Alem: “I went to the factory with Vasgen (…) the worker Hani saw us, and because he knows me well, he opened the door with the electric button. Vasgen came with me and closed the iron door. When I entered Hrant's office I took out my pistol and threatened him: 'Make sure nobody moves.' He said to me: 'What is it? ‘-, We are robbing you, open the safe.‘ "
Sarkis: "Hrant said to me, 'Sarkis, what are you doing?' 'I replied,' Master, I have debts and you have money, give me a little and it will be okay."Meanwhile I heard the girl screaming, Khatoun (Tekeyan). "
Alem: “Then I heard calls from the second room and one Shot. I went in the direction of the fire and found that the Armenian girl Khatoun was killed. I returned to the corridor trembling.
Then he (Vasgen, note) shot and killed the second girl. He left the room and took Hrant into a second room next to the iron door and shot him. Sarkis had finished unloading the safe (...). Vasgen shot Hani and then killed Avedik. Then we left the factory."
Newspapers counted the value of the booty at 20 million Lebanese pounds - with the exchange rate at that time, this was more than $1.15 million; Adjusted for inflation, that would be around $2.85 Million today.
III. As if they had never existed
Then the three separated. Sarkis drove to his apartment and hid part of the looted property at first on the roof, then in the bathroom: 3.1 kilos of gold, 495 grams of diamonds (2400 carats), precious stones to the Value of $ 700,000 and $ 3,244 in cash.
Vasgen and Alem travel with the rest of the loot as planned, via Damascus to Cyprus.
After five days, Alem returns to Beirut,and a little later he and Sarkis are arrested. "They were found in a house in Zuqaq al-Blat in West Beirut where they were about to pack up the stolen valuables to be sold in Europe ”, reports the newspaper“ Al Nahar ”.
That same evening, the Lebanese authorities wired an arrest warrant to Interpol. A little later, the police also took Vasgen into custody in Cyprus.
In the interrogations, first it is Sarkis who confesses to having shot all five victims. MidApril, however, Vasgen is escorted back to Beirut by Interpol - and now it is he who confesses to carrying out the murders.
The three are taken to Roumieh Prison, a notorious detention centre northeast of Beirut.
A court hearing against them, however not scheduled. Why is unclear: it can be put down to the generally chaotic conditions in Lebanon during the civil war; but may also due to someone with influence, making sure that no trial date comes about.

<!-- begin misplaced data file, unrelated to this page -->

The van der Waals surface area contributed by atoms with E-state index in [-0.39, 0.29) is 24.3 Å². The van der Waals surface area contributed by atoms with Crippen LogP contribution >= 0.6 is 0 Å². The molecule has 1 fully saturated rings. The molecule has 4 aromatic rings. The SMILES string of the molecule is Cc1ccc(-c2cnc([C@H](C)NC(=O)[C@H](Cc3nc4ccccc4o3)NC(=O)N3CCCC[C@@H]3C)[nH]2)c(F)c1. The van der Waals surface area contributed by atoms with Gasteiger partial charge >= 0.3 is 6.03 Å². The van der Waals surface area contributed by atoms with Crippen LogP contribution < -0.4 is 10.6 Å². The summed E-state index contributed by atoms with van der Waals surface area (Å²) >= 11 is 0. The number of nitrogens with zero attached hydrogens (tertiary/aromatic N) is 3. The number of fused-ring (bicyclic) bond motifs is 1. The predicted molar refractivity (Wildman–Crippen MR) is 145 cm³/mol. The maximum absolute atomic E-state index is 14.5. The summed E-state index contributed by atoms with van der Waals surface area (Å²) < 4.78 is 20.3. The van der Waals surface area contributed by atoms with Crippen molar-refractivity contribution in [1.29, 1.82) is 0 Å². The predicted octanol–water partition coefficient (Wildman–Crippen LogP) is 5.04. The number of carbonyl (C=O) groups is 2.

Alem, Sarkis and Vasgen sit for two years in Roumieh. Then, from one day to the next they disappeared as if they had never existed.
Did anyone look for them? Not until now. The relatives of the dead are busy with the chaos that rules in their souls and in their country. The Lebanese authorities do not seem to be making any special effort to find the fugitives and carry out the legal process.
In 1994, nine years after the Bourj-Hammoud massacre, Alem, Sarkis and Vasgen were sentenced in their absence as murderers -initially to death, then to life imprisonment with hard labour.
Around this time rumors started to spread in Beirut: Alem died of cancer after a long, terrible suffering.
IV. A gravestone in Vienna
In 2015, very specific clues relating to the three brothers appeared in Beirut. An Armenian who was visiting Austria heard that at least one of them was living in Vienna - quite openly, but under a new identity. Some of the relatives took this seriously and began to do some research.
This however was easier said than done: the Armenian diaspora in Vienna is a close knit community. They go to the same schools, pray in the same churches, know a lot about one and other but will reveal very little; be it out of attachment or fear.
Finally, they discover a photo of Vasgen on a Facebook account and initiate extradition proceedings against him. In 2016, Officials knocked at the youngest brother's door to take fingerprints. And at this point the story could have ended again: The identification fails due to an error, the investigation ceases.
Now 15 of the bereaved of the Bourj Hammoud massacre are joining forces to arrest the perpetrators. They rummage through old files and inform the Lebanese authorities, Interpol and the Austrian embassy in Beirut - and they have hired a lawyer in Vienna: the former public prosecutor Norbert Haslhofer gives the search the decisive turn they are looking for.
Together with the relatives he followed the trail to the three brothers, among other things, via photos and postings on social networks. Not only that, even after 35 years, what can be seen there is still unmistakable - the entries reveal relationships that are not easy to find due to the changed names.
The lawyer Haslhofer discovers another tell-tale sign, on a Viennese Cemetery tombstone: that one for Sarkis, who died in 2012 and in an act of sentimentality was buried under his real family name.